The Atlantic

Is AI a Threat to Christianity?

Are you there, God? It’s I, robot.
Source: Oli Scarff / Getty

In his relatively short tenure, Pope Francis has been hard at work welcoming spiritual seekers into the Catholic Church. He’s refused to judge LGBT people, sought to integrate divorced couples, and extended priests’ ability to forgive abortion. But Francis’s wide arms have arguably never stretched further than a mass in 2014 when he suggested the church would baptize Martians.

“If—for example—tomorrow an expedition of Martians came … and one says, ‘But I want to be baptized!’ What would happen?” Pope Francis asked. “When the Lord shows us the way, who are we to say, ‘No, Lord, it is not prudent! No, let’s do it this way.’”

While playful, this odd scenario got at a serious question about just how far the church’s welcome can go. Should Christianity, the world’s largest religion, embrace all intelligent life? Even aliens? Granted, the arrival of green space creatures seeking salvation isn’t very likely. But the Pope’s lesson opens the door to the acceptance of another science-fiction stalwart, too—one that’s not so easily dismissed. Namely, hyper-intelligent machines.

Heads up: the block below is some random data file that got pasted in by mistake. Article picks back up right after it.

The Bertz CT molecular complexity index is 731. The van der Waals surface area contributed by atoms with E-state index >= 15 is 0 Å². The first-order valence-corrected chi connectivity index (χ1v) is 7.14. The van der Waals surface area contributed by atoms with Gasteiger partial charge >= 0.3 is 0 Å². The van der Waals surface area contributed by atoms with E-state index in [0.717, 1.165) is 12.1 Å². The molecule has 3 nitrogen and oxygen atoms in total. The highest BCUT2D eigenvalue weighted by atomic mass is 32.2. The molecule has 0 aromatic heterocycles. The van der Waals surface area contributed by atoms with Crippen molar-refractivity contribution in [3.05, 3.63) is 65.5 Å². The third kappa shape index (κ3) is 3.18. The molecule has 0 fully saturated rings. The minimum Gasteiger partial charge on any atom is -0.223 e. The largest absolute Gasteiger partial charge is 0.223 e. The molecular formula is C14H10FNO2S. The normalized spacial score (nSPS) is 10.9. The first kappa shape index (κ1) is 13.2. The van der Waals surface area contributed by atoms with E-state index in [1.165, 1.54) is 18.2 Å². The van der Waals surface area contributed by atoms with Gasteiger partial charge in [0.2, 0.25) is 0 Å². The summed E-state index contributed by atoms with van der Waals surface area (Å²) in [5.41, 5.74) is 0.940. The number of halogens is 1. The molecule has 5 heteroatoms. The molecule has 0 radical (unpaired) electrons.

While most theologians aren’t paying it much attention, some technologists are convinced that artificial intelligence is on an inevitable path toward autonomy. How far away this may be

You're reading a preview, sign up to read more.

More from The Atlantic

The Atlantic3 min readWellness
The Perfect Storm Behind This Year's Nasty Flu Season
A strong virus, a less-than-effective vaccine, and an IV bag shortage that goes back to Hurricane Maria.
The Atlantic6 min readSociety
Instead of Work Requirements, Why Not a Jobs Guarantee?
Paying people to work would be a more direct—and less expensive—way to lift them out of poverty.
The Atlantic8 min readPolitics
Pandemonium And Rage In Hawaii
A false alert of an impending missile attack highlights just how unprepared the country is for nuclear disaster.